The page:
Nobody likes free speech. This may seem incongruous or even controversial in a theological roundtable dedicated to weighing the relative merits and Christian response to issues of free speech, but I am convinced that it is true. Free speech guarantees that you will hear something you don’t like, or even that deeply offends and troubles you. You have to listen to mean people tell lies, sometimes about things you believe in. And despite this, I

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30 Sep 2020

Freedom of Speech Round Table: Revising Our Definition of Freedom

As Christians, our relationship to freedom of speech is complicated. On the one hand, it is certainly a gift. C.S. Lewis once remarked in Mere Christianity that it’s good Christians cannot impose their views of marriage onto non-Christians, because Christians would not want Muslims to forbid drinking alcohol. In an ever-secularizing world, freedom of speech is a necessity: I have to be okay with the existence of acts of speech like “Immersion (Piss Christ)” by

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29 Sep 2020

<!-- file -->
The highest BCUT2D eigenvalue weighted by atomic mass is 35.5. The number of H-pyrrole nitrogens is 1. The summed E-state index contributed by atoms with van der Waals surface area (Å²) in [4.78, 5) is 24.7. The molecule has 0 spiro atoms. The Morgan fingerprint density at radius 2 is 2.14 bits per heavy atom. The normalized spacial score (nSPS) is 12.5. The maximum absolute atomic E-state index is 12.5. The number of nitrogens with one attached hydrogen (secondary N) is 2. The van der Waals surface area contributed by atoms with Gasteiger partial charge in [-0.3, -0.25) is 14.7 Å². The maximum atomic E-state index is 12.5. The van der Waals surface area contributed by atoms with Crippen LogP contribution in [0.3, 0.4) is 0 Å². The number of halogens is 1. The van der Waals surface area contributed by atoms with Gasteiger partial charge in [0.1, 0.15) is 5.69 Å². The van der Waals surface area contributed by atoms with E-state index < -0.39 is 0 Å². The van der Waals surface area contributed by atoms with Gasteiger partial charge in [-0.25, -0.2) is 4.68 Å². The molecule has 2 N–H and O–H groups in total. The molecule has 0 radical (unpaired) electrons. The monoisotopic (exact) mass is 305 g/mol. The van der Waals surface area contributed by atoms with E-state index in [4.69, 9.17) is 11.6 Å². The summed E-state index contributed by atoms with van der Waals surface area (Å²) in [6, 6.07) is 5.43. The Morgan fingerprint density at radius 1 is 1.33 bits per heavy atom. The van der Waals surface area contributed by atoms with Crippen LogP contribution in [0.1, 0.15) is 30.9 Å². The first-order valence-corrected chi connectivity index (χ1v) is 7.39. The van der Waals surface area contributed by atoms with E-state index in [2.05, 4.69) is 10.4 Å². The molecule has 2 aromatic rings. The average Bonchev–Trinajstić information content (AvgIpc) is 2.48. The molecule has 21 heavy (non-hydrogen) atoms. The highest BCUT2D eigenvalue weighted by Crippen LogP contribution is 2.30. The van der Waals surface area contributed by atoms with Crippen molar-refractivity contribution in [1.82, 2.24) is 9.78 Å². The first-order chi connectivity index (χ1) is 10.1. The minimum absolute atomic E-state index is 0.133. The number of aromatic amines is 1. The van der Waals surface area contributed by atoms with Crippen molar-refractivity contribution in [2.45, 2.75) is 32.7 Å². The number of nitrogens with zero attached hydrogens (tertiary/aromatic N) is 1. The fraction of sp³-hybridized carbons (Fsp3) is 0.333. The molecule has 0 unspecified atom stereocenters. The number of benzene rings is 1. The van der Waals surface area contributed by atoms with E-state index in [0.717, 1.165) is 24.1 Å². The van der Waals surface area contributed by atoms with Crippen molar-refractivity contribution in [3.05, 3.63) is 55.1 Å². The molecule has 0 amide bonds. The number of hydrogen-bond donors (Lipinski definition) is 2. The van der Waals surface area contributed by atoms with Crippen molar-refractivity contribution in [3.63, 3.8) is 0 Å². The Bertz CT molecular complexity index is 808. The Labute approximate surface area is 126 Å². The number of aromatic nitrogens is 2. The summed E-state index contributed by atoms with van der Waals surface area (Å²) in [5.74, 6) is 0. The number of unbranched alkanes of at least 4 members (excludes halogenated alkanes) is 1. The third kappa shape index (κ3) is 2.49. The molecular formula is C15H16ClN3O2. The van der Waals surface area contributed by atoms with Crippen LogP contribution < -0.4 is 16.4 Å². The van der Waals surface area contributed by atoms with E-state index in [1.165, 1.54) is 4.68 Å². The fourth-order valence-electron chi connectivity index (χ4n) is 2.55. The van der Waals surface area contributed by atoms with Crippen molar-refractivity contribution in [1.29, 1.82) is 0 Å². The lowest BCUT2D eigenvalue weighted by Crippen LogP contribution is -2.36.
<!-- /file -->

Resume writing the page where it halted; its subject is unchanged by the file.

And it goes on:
Free Speech Round Table: The (Substantive) Christian Case for Free Speech

The problem of liberty is a frequent motif among right-of-center political commentators these days. According to a growing number of writers informed by the Christian (primarily Catholic) theological tradition, the “traditional” or “libertarian” American case for personal freedom—understood in the sense of an abstract commitment to certain procedural limitations or an ill-defined ideal of absolute autonomy—is no longer sufficient. Rather, any arguments for social policies or practices must be founded in a substantive account of

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28 Sep 2020

Free Speech Round Table: When to Speak and when to be Silent

The July 7th publication of A Letter on Justice and Open Debate in Harper’s Magazine sounded an alarm: “The free exchange of information and ideas, the lifeblood of a liberal society, is daily becoming more constricted.” Glancing at the list of signatories, many of us will find figures we respect—or at least figures to whom we listen. Their letter argues against “swift and severe retribution in response to perceived transgressions of speech and thought.” It

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07 Sep 2020

Book Review: “Live Not By Lies”

A lot can change in three years.  In March of 2017, I found myself sitting in my New Haven apartment, with just a few months to go before graduating from law school, penning a review of Rod Dreher’s buzzy new book, The Benedict Option. While I appreciated its diagnosis of modern thought and clarion call to action, I’ll admit that I didn’t buy into its full vision. Following the unexpected results of the 2016 election